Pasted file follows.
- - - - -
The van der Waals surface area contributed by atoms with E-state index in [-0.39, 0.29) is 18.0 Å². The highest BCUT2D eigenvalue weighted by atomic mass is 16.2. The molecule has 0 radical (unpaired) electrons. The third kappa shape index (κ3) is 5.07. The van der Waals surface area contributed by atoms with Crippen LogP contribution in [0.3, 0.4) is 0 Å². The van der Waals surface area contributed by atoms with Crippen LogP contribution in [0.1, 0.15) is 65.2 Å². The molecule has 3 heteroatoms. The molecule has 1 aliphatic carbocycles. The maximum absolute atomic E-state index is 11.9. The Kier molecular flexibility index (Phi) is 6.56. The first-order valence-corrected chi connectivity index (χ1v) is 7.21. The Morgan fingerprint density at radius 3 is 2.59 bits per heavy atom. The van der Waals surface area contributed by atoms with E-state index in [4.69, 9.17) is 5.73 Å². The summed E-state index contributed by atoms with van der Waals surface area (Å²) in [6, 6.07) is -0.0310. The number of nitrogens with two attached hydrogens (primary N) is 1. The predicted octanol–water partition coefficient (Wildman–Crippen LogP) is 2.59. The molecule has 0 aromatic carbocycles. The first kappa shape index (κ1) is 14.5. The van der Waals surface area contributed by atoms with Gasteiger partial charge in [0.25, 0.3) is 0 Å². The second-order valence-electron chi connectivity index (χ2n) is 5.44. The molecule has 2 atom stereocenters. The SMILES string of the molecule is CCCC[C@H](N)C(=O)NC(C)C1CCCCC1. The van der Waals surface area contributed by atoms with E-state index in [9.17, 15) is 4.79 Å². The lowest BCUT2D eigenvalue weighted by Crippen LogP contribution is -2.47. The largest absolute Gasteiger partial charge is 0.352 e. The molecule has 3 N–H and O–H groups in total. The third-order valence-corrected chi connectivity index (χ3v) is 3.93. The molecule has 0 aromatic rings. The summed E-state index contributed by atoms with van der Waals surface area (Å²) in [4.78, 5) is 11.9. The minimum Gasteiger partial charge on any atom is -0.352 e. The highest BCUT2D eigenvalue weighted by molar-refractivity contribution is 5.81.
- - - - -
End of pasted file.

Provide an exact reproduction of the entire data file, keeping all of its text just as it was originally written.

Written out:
The van der Waals surface area contributed by atoms with E-state index in [-0.39, 0.29) is 18.0 Å². The highest BCUT2D eigenvalue weighted by atomic mass is 16.2. The molecule has 0 radical (unpaired) electrons. The third kappa shape index (κ3) is 5.07. The van der Waals surface area contributed by atoms with Crippen LogP contribution in [0.3, 0.4) is 0 Å². The van der Waals surface area contributed by atoms with Crippen LogP contribution in [0.1, 0.15) is 65.2 Å². The molecule has 3 heteroatoms. The molecule has 1 aliphatic carbocycles. The maximum absolute atomic E-state index is 11.9. The Kier molecular flexibility index (Phi) is 6.56. The first-order valence-corrected chi connectivity index (χ1v) is 7.21. The Morgan fingerprint density at radius 3 is 2.59 bits per heavy atom. The van der Waals surface area contributed by atoms with E-state index in [4.69, 9.17) is 5.73 Å². The summed E-state index contributed by atoms with van der Waals surface area (Å²) in [6, 6.07) is -0.0310. The number of nitrogens with two attached hydrogens (primary N) is 1. The predicted octanol–water partition coefficient (Wildman–Crippen LogP) is 2.59. The molecule has 0 aromatic carbocycles. The first kappa shape index (κ1) is 14.5. The van der Waals surface area contributed by atoms with Gasteiger partial charge in [0.25, 0.3) is 0 Å². The second-order valence-electron chi connectivity index (χ2n) is 5.44. The molecule has 2 atom stereocenters. The SMILES string of the molecule is CCCC[C@H](N)C(=O)NC(C)C1CCCCC1. The van der Waals surface area contributed by atoms with E-state index in [9.17, 15) is 4.79 Å². The lowest BCUT2D eigenvalue weighted by Crippen LogP contribution is -2.47. The largest absolute Gasteiger partial charge is 0.352 e. The molecule has 3 N–H and O–H groups in total. The third-order valence-corrected chi connectivity index (χ3v) is 3.93. The molecule has 0 aromatic rings. The summed E-state index contributed by atoms with van der Waals surface area (Å²) in [4.78, 5) is 11.9. The minimum Gasteiger partial charge on any atom is -0.352 e. The highest BCUT2D eigenvalue weighted by molar-refractivity contribution is 5.81.